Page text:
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K5MOW
03-26-2011, 05:30 PM
Hello,

I would like some information on how to start a yeast starter. I am a beer brewer and have a stir plate. My question is how much honey and how much water to use to start the starter? Also is it better to use a yeast starter rather than just pitch the yeast? I will be using Lalvin D-47.

Thanks Roger

wildoates
03-26-2011, 05:36 PM
I've used D-47 many times and have never used a starter--I just rehydrate it with Gro-Ferm about 15 minutes before the must is ready and pitch!

AToE
03-26-2011, 05:37 PM
When you used dried yeast you don't need a starter, dried yeasts have a hugely higher living cell count than liquid yeasts, so if you just rehydrate them and pitch as per the instructions on the packet (or better yet use goferm with the rehydration and then add the must in a couple steps to acclimatize, then pitch - this is the ultimate way to do it) you'll be totally totally fine.

The only time you need a starter is for special circumstances. For example, your using a yeast that you know sucks, like WYeast's sweat mead yeast (maybe it can make fine mead, but it sure likes to die...), or if you had a ferment stall, and you want to use a champagne yeast to restart it (slow acclimatization would also be in order in this case), or maybe if it was going to be a really really high gravity ferment.

akueck
03-26-2011, 07:28 PM
I'll hedge the previous replies with the following:

Usually it is less economical to make a starter with dry yeast when compared to buying enough yeast to pitch directly. The driving factor(s) should always be yeast health + cell count, not liquid vs. dry or starter vs. not. If you have enough dry D47 to get the cell count you need for your batch, rehydrating it with Go-Ferm, or even just plain water, per the instructions ensures the yeast health is good. If you're not sure about the viability of the yeast (10 year old package, opened in the fridge for a year, etc) or don't have enough yeast, then a starter is a good idea.

The only reason starters are popular for beer is the prevalence of liquid yeasts; slurries are both more expensive than dry yeast and have a shorter shelf life. So in that case the starter becomes a solid idea for both cost and viability.

K5MOW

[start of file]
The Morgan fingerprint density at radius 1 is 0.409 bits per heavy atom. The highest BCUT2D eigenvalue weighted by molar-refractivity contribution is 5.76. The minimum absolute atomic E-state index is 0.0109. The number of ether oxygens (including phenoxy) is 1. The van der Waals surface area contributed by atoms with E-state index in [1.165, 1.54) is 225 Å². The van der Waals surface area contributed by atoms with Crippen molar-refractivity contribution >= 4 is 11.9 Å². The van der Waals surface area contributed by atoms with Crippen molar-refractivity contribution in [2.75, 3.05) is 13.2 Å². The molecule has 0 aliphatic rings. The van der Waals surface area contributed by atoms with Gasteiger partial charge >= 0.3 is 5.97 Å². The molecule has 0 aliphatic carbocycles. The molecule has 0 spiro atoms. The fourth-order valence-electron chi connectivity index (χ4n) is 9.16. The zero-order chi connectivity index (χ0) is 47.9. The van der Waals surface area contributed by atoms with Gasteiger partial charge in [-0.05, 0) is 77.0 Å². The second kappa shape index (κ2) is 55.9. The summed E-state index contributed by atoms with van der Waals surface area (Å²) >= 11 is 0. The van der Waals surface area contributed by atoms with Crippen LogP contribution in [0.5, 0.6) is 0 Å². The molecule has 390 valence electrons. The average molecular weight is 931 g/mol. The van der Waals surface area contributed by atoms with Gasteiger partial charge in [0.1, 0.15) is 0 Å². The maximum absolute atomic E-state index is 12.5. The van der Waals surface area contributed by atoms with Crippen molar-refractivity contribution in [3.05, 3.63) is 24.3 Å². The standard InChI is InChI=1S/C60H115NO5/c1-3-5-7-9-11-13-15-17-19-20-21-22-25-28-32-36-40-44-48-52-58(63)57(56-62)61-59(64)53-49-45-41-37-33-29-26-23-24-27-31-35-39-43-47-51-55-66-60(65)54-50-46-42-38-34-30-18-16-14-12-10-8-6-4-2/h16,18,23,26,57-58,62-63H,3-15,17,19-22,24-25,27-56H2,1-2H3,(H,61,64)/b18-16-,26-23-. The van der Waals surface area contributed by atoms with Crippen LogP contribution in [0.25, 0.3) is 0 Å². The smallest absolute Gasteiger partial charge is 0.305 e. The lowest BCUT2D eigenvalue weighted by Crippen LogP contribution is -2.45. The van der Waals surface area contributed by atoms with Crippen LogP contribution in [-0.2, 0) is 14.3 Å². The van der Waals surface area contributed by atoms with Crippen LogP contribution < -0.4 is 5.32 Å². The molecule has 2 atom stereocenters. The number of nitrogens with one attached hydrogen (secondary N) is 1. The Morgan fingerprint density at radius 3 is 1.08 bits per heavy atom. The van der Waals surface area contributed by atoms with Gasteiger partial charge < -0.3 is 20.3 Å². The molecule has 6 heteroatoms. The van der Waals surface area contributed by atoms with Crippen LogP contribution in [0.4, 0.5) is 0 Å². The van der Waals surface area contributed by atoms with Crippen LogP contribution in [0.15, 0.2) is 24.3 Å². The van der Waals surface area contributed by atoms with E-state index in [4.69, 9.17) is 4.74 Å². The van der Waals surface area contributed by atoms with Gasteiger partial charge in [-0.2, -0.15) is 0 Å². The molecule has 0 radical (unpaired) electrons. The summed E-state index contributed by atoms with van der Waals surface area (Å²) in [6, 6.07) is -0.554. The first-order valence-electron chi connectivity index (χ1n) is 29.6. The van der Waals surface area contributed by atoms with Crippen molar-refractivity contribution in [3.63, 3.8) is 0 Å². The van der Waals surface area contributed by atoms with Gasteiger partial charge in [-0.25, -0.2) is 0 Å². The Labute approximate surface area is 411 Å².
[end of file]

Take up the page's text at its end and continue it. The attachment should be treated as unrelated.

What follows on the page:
03-26-2011, 09:06 PM
Ok thanks to all for all this great info. Well can I use Wyeast Vintner's Choice Nutrient Blend insted of Goferm. I dont have any of the Goferm but i have a lot of Wyeast Vintner's Choice Nutrient Blend.

Roger

K5MOW
03-26-2011, 09:08 PM
Ok thanks to all for all this great info. Well can I use Wyeast Vintner's Choice Nutrient Blend insted of Goferm. I dont have any of the Goferm but i have a lot of Wyeast Vintner's Choice Nutrient Blend.

Roger

I also would use Yeast Energizer.

Roger

wildoates
03-26-2011, 09:52 PM
There's a difference between a rehydration medium and a fermentation nutrient...don't get them mixed up. :)

akueck
03-26-2011, 11:01 PM
Yeah to expand on that, the DAP in most blended nutrients can be toxic to yeast during rehydration. Better to use just plain tap water than to mix in DAP. The Go-Ferm just pumps the yeast full of some basic vitamins/trace minerals to give them a slight step up. Using the energizer in your mead will give them the same stuff, just a few hours later. [I'd not add energizer during rehydration either unless the instruction specifically say it's ok. Better to be a few hours late than to add it early and kill the poor yeasties.]

K5MOW
03-27-2011, 07:13 AM
Ok agan thanks for this info. I will not be making a Yeast starter with dry yeast. But if I was going to use a liquid yeast and wanted to make a yeast starter how much honey and how much water should be used? Would I use Nutrient and Energizer?

Thanks Roger

fatbloke
03-27-2011, 08:58 AM
Ok agan thanks for this info. I will not be making a Yeast starter with dry yeast. But if I was going to use a liquid yeast and wanted to make a yeast starter how much honey and how much water should be used? Would I use Nutrient and Energizer?

Thanks Roger
The actual starter can be as large as you want it to be. After all, it depends on the size of the batch as to how larger cell count you'd need.

I generally, if making a starter, make it about 200 mls of water and a table spoon or two of honey. It just needs enough sugars to have something to get it's teeth into so it can feed and start cell reproduction.

Once it's foaming some, then that's usually fine for 5 gallons or so, if it's a bigger batch then it'd probably have to be more....

regards

fatbloke

K5MOW
03-27-2011, 09:01 AM
The actual starter can be as large as you want it to be. After all, it depends on the size of the batch as to how larger cell count you'd need.

I generally, if making a starter, make it about 200 mls of water and a table spoon or two of honey. It just needs enough sugars to have something to get it's teeth into so it can feed and start cell reproduction.

Once it's foaming some, then that's usually fine for 5 gallons or so, if it's a bigger batch then it'd probably have to be more....

regards

fatbloke

How long befor brew day do you start the yeast starter?

Roger

akueck
03-27-2011, 01:59 PM
Doubling your yeast population in a starter takes about 12-24 hours. So you can make your starter the day before and pitch it, or make it earlier than that and refrigerate it after about a day to get the yeast to compact into lees for easier removal of the weak-mead on top.